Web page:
Well Microsoft really does develop some really interesting technology.
We've been using C and C++ way too much - they're nice, but they're very close to the machine and what we wanted was to empower regular users to build applications for Linux.
There is a point in your life when you realize that you have written enough destructors...
Our strategy in dealing with patents in Mono is the same strategy that any other software developer would take. In the event of a patent claim, we will try to find prior art to the claim of the patent.
With .NET once an API is published it's available to all programming languages at the same time.
When it comes to .NET they've done a really outstanding job.
Some scientists use TeX or LatEX but for most people Word is the thing that writers use these days.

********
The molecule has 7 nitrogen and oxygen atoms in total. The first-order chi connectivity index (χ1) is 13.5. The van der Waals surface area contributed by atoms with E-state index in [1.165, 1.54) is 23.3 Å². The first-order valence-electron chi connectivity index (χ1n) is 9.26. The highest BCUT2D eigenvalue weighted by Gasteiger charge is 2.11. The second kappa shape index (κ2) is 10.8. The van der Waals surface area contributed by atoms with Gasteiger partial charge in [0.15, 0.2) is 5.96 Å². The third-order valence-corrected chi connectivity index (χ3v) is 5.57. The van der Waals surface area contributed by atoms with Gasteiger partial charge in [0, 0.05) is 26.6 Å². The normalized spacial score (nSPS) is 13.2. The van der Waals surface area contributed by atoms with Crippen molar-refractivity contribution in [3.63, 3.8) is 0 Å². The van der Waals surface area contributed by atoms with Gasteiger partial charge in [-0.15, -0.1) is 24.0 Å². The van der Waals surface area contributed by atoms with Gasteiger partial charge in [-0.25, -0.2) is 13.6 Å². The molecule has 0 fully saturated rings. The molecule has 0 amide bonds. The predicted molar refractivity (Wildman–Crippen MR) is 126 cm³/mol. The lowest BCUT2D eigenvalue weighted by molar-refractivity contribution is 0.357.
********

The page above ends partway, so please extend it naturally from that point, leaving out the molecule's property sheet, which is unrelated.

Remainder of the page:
So if we're going to build new applications that require a large time investment, like say movie editing - today that doesn't matter for the enterprise desktop, but eventually it will when we get closer to consumers - you really need to have a cross-platform story.
I believe in true love. But I am easily satisfied.
We could refresh the look and feel of the entire desktop with Moonlight
Every piece of software written today is likely going to infringe on someone else's patent.
The software patent problem is not limited to Mono. Software patents affect everyone writing software today.
Not to go too far, but Microsoft is probably used by most people out there
We cannot choose one desktop over the other - Gnome or KDE - because there's users for both code bases.
I was interested in Java the beginning, but the problem with Java is you do have to switch your platform.
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